Friday, 18 March 2011

Doctor Who: Space and Time (Comic Relief Special)

Amy: “Okay kids, this is where it gets complicated.”

Sound familiar? It should do. It was the same line Amy used in last year's season finale. This year, instead of a Children in Need special, we got a Comic Relief special. Same idea, same station, roughly the same length, just a different charity. Same wibbly-wobbly timey-wimey goodness, though. And two Amy Ponds! Be still my beating heart.

Monday, 14 March 2011

Being Human: The Wolf-Shaped Bullet

Mitchell: "Thank you, all of you. You made me human."

What an exceptional season finale. I watched with five friends, and there wasn't a dry eye in the house. (Apart from Sue, but she's menopausal.) As far as emotional punches go, tonight's episode was brutal. At one point, it looked as though Whithouse would press the reset button. He didn't, and I applaud him for that. Unfortunately, we're now a cast member down -- unless, as well as entering houses unbidden, the Old Ones know how to bring people back from the dead. I'm clutching at straws, I know.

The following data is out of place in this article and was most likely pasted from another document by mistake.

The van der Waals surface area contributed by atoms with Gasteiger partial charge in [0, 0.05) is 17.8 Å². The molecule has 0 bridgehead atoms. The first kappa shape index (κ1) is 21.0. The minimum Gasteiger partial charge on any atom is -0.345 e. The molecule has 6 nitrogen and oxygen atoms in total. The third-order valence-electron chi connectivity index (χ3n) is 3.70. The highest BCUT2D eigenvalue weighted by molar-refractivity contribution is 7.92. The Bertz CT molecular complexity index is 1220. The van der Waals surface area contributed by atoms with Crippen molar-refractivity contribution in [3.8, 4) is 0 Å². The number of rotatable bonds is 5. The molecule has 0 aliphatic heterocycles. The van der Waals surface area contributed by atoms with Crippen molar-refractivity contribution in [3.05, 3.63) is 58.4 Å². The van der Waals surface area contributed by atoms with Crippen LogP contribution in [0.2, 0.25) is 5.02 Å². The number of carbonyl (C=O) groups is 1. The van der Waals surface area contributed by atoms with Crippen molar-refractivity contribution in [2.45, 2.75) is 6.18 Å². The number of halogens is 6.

Wednesday, 9 March 2011

Being Human: Though the Heavens Fall

Herrick: “Let justice be done though the heavens fall.”

With Herrick back from his sojourn in la-la land, the body count tonight was freakishly high. Standard penultimate episode etiquette dictates that, come the closing credits, at least one main character must be either dead, seemingly dead or dying. Tonight, Toby Whithouse chose Nina as his sacrificial lamb. I was so shocked by what happened to her that I actually tweeted Sinead Keenan to express my concern. In case anyone's wondering, Sinead's fine. Nina... less so.

Tuesday, 1 March 2011

Being Human: Daddy Ghoul

George Senior: “I came back from the dead for you, Ruth. How many men can manage that?"

Tonight's episode saw George and Nina take a break from the increasingly bizarre goings on at Honolulu Heights, and take a road trip back home. This was essentially George's "coming out" episode. Not that anyone noticed. After meeting George's parents, it's easy to see why he is the way he is -- yet, his family's prosaism is what makes them so special. It also probably explains why he left.